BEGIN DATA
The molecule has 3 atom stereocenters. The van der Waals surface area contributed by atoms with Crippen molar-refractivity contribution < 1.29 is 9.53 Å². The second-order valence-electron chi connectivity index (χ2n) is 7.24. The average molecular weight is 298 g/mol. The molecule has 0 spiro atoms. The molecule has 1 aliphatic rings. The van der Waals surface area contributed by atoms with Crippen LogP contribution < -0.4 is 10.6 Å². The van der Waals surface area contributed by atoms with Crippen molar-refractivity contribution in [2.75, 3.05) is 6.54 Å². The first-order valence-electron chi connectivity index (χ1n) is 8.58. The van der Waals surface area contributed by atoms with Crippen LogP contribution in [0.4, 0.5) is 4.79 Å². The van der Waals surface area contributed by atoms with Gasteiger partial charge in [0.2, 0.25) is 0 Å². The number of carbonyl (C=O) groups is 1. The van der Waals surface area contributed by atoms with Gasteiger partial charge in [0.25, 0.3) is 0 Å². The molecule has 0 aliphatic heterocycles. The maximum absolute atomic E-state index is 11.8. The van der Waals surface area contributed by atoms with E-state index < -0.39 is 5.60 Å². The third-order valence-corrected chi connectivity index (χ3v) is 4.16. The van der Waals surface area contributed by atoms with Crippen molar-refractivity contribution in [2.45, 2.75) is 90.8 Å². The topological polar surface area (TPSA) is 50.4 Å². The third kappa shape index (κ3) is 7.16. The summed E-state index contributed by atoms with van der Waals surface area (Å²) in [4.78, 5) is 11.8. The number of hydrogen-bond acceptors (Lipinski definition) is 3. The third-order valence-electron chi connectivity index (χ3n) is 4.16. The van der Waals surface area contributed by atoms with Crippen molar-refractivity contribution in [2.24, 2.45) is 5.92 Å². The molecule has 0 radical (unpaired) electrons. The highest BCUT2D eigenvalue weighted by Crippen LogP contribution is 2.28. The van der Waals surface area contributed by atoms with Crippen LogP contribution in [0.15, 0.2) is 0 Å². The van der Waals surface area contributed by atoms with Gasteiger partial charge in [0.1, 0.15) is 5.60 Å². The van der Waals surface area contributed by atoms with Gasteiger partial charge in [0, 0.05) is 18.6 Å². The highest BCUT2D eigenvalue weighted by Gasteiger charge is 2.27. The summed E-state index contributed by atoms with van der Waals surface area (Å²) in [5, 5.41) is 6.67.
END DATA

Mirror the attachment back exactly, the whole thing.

The molecule has 3 atom stereocenters. The van der Waals surface area contributed by atoms with Crippen molar-refractivity contribution < 1.29 is 9.53 Å². The second-order valence-electron chi connectivity index (χ2n) is 7.24. The average molecular weight is 298 g/mol. The molecule has 0 spiro atoms. The molecule has 1 aliphatic rings. The van der Waals surface area contributed by atoms with Crippen LogP contribution < -0.4 is 10.6 Å². The van der Waals surface area contributed by atoms with Crippen molar-refractivity contribution in [2.75, 3.05) is 6.54 Å². The first-order valence-electron chi connectivity index (χ1n) is 8.58. The van der Waals surface area contributed by atoms with Crippen LogP contribution in [0.4, 0.5) is 4.79 Å². The van der Waals surface area contributed by atoms with Gasteiger partial charge in [0.2, 0.25) is 0 Å². The number of carbonyl (C=O) groups is 1. The van der Waals surface area contributed by atoms with Gasteiger partial charge in [0.25, 0.3) is 0 Å². The molecule has 0 aliphatic heterocycles. The maximum absolute atomic E-state index is 11.8. The van der Waals surface area contributed by atoms with E-state index < -0.39 is 5.60 Å². The third-order valence-corrected chi connectivity index (χ3v) is 4.16. The van der Waals surface area contributed by atoms with Crippen molar-refractivity contribution in [2.45, 2.75) is 90.8 Å². The topological polar surface area (TPSA) is 50.4 Å². The third kappa shape index (κ3) is 7.16. The summed E-state index contributed by atoms with van der Waals surface area (Å²) in [4.78, 5) is 11.8. The number of hydrogen-bond acceptors (Lipinski definition) is 3. The third-order valence-electron chi connectivity index (χ3n) is 4.16. The van der Waals surface area contributed by atoms with Crippen molar-refractivity contribution in [2.24, 2.45) is 5.92 Å². The molecule has 0 radical (unpaired) electrons. The highest BCUT2D eigenvalue weighted by Crippen LogP contribution is 2.28. The van der Waals surface area contributed by atoms with Crippen LogP contribution in [0.15, 0.2) is 0 Å². The van der Waals surface area contributed by atoms with Gasteiger partial charge in [0.1, 0.15) is 5.60 Å². The van der Waals surface area contributed by atoms with Gasteiger partial charge in [0, 0.05) is 18.6 Å². The highest BCUT2D eigenvalue weighted by Gasteiger charge is 2.27. The summed E-state index contributed by atoms with van der Waals surface area (Å²) in [5, 5.41) is 6.67.